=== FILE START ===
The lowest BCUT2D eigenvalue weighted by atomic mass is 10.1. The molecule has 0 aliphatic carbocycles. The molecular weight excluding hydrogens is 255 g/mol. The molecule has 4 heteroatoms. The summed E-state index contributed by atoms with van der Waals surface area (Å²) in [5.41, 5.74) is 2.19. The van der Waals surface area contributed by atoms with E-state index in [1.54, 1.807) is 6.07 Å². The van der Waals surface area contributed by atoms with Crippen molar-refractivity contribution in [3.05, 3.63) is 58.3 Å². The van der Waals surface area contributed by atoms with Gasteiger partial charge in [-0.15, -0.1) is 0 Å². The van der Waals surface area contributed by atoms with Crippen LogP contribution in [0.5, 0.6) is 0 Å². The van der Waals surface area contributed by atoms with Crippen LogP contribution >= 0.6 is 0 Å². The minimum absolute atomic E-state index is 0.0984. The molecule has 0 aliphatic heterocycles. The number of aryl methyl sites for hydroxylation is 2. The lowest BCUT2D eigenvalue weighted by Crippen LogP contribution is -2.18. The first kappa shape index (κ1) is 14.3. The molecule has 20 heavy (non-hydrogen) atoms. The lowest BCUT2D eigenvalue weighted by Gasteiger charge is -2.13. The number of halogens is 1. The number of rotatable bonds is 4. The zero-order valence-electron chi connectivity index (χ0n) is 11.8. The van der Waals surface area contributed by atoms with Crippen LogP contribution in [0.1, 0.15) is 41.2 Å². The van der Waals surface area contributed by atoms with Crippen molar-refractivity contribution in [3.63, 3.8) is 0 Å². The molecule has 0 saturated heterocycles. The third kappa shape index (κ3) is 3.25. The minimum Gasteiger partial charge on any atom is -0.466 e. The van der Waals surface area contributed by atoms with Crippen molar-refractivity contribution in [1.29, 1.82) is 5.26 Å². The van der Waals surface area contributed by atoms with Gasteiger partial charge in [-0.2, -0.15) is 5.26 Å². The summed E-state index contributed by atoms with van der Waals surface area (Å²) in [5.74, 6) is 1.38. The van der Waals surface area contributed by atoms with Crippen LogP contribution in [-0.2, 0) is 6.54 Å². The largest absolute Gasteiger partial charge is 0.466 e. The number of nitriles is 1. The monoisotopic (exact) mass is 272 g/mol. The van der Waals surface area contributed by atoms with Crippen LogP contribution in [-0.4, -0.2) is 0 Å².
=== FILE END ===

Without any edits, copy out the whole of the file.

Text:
The lowest BCUT2D eigenvalue weighted by atomic mass is 10.1. The molecule has 0 aliphatic carbocycles. The molecular weight excluding hydrogens is 255 g/mol. The molecule has 4 heteroatoms. The summed E-state index contributed by atoms with van der Waals surface area (Å²) in [5.41, 5.74) is 2.19. The van der Waals surface area contributed by atoms with E-state index in [1.54, 1.807) is 6.07 Å². The van der Waals surface area contributed by atoms with Crippen molar-refractivity contribution in [3.05, 3.63) is 58.3 Å². The van der Waals surface area contributed by atoms with Gasteiger partial charge in [-0.15, -0.1) is 0 Å². The van der Waals surface area contributed by atoms with Crippen LogP contribution in [0.5, 0.6) is 0 Å². The van der Waals surface area contributed by atoms with Crippen LogP contribution >= 0.6 is 0 Å². The minimum absolute atomic E-state index is 0.0984. The molecule has 0 aliphatic heterocycles. The number of aryl methyl sites for hydroxylation is 2. The lowest BCUT2D eigenvalue weighted by Crippen LogP contribution is -2.18. The first kappa shape index (κ1) is 14.3. The molecule has 20 heavy (non-hydrogen) atoms. The lowest BCUT2D eigenvalue weighted by Gasteiger charge is -2.13. The number of halogens is 1. The number of rotatable bonds is 4. The zero-order valence-electron chi connectivity index (χ0n) is 11.8. The van der Waals surface area contributed by atoms with Crippen LogP contribution in [0.1, 0.15) is 41.2 Å². The van der Waals surface area contributed by atoms with Crippen molar-refractivity contribution in [3.63, 3.8) is 0 Å². The molecule has 0 saturated heterocycles. The third kappa shape index (κ3) is 3.25. The minimum Gasteiger partial charge on any atom is -0.466 e. The van der Waals surface area contributed by atoms with Crippen molar-refractivity contribution in [1.29, 1.82) is 5.26 Å². The van der Waals surface area contributed by atoms with Gasteiger partial charge in [-0.2, -0.15) is 5.26 Å². The summed E-state index contributed by atoms with van der Waals surface area (Å²) in [5.74, 6) is 1.38. The van der Waals surface area contributed by atoms with Crippen LogP contribution in [-0.2, 0) is 6.54 Å². The largest absolute Gasteiger partial charge is 0.466 e. The number of nitriles is 1. The monoisotopic (exact) mass is 272 g/mol. The van der Waals surface area contributed by atoms with Crippen LogP contribution in [-0.4, -0.2) is 0 Å².